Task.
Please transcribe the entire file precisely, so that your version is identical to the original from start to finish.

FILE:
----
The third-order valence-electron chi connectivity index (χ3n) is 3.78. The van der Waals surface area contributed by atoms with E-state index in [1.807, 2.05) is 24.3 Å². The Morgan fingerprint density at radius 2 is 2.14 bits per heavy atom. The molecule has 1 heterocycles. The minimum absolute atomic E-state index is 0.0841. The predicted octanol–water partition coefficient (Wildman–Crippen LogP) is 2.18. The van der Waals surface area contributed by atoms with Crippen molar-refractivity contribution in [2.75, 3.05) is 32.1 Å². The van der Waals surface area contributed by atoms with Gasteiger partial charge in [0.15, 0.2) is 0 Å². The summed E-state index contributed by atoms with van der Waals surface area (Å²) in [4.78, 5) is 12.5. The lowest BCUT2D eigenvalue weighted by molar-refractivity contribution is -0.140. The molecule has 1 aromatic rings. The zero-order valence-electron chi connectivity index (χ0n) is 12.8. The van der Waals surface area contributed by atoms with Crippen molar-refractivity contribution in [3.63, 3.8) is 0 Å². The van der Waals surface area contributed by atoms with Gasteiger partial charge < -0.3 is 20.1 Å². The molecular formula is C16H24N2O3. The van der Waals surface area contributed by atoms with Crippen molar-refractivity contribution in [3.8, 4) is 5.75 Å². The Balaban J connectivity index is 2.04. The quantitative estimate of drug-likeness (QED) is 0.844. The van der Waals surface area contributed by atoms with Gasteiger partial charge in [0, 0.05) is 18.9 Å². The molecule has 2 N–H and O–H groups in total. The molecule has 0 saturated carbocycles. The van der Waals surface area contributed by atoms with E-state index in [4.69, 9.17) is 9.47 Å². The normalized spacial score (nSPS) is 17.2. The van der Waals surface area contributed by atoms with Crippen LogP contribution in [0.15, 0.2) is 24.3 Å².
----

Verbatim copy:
The third-order valence-electron chi connectivity index (χ3n) is 3.78. The van der Waals surface area contributed by atoms with E-state index in [1.807, 2.05) is 24.3 Å². The Morgan fingerprint density at radius 2 is 2.14 bits per heavy atom. The molecule has 1 heterocycles. The minimum absolute atomic E-state index is 0.0841. The predicted octanol–water partition coefficient (Wildman–Crippen LogP) is 2.18. The van der Waals surface area contributed by atoms with Crippen molar-refractivity contribution in [2.75, 3.05) is 32.1 Å². The van der Waals surface area contributed by atoms with Gasteiger partial charge in [0.15, 0.2) is 0 Å². The summed E-state index contributed by atoms with van der Waals surface area (Å²) in [4.78, 5) is 12.5. The lowest BCUT2D eigenvalue weighted by molar-refractivity contribution is -0.140. The molecule has 1 aromatic rings. The zero-order valence-electron chi connectivity index (χ0n) is 12.8. The van der Waals surface area contributed by atoms with Crippen molar-refractivity contribution in [3.63, 3.8) is 0 Å². The van der Waals surface area contributed by atoms with Gasteiger partial charge < -0.3 is 20.1 Å². The molecular formula is C16H24N2O3. The van der Waals surface area contributed by atoms with Crippen molar-refractivity contribution in [3.8, 4) is 5.75 Å². The Balaban J connectivity index is 2.04. The quantitative estimate of drug-likeness (QED) is 0.844. The van der Waals surface area contributed by atoms with Gasteiger partial charge in [0, 0.05) is 18.9 Å². The molecule has 2 N–H and O–H groups in total. The molecule has 0 saturated carbocycles. The van der Waals surface area contributed by atoms with E-state index in [4.69, 9.17) is 9.47 Å². The normalized spacial score (nSPS) is 17.2. The van der Waals surface area contributed by atoms with Crippen LogP contribution in [0.15, 0.2) is 24.3 Å².